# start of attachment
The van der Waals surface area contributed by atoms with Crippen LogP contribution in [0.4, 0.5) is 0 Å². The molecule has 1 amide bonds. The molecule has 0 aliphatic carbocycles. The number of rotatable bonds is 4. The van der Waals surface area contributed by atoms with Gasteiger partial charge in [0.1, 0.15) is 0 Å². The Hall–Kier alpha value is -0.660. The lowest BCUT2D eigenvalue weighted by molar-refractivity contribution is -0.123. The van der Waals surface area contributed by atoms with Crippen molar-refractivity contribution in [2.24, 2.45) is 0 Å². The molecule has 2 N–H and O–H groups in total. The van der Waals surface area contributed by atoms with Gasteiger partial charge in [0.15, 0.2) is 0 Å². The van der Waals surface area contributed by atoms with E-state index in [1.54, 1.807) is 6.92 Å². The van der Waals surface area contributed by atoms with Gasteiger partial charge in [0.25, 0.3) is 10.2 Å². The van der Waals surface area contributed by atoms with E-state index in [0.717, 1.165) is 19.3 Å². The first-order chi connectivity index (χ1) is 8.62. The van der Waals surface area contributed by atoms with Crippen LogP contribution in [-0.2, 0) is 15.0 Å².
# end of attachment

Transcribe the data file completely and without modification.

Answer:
The van der Waals surface area contributed by atoms with Crippen LogP contribution in [0.4, 0.5) is 0 Å². The molecule has 1 amide bonds. The molecule has 0 aliphatic carbocycles. The number of rotatable bonds is 4. The van der Waals surface area contributed by atoms with Gasteiger partial charge in [0.1, 0.15) is 0 Å². The Hall–Kier alpha value is -0.660. The lowest BCUT2D eigenvalue weighted by molar-refractivity contribution is -0.123. The van der Waals surface area contributed by atoms with Crippen molar-refractivity contribution in [2.24, 2.45) is 0 Å². The molecule has 2 N–H and O–H groups in total. The van der Waals surface area contributed by atoms with Gasteiger partial charge in [0.15, 0.2) is 0 Å². The van der Waals surface area contributed by atoms with E-state index in [1.54, 1.807) is 6.92 Å². The van der Waals surface area contributed by atoms with Gasteiger partial charge in [0.25, 0.3) is 10.2 Å². The van der Waals surface area contributed by atoms with E-state index in [0.717, 1.165) is 19.3 Å². The first-order chi connectivity index (χ1) is 8.62. The van der Waals surface area contributed by atoms with Crippen LogP contribution in [-0.2, 0) is 15.0 Å².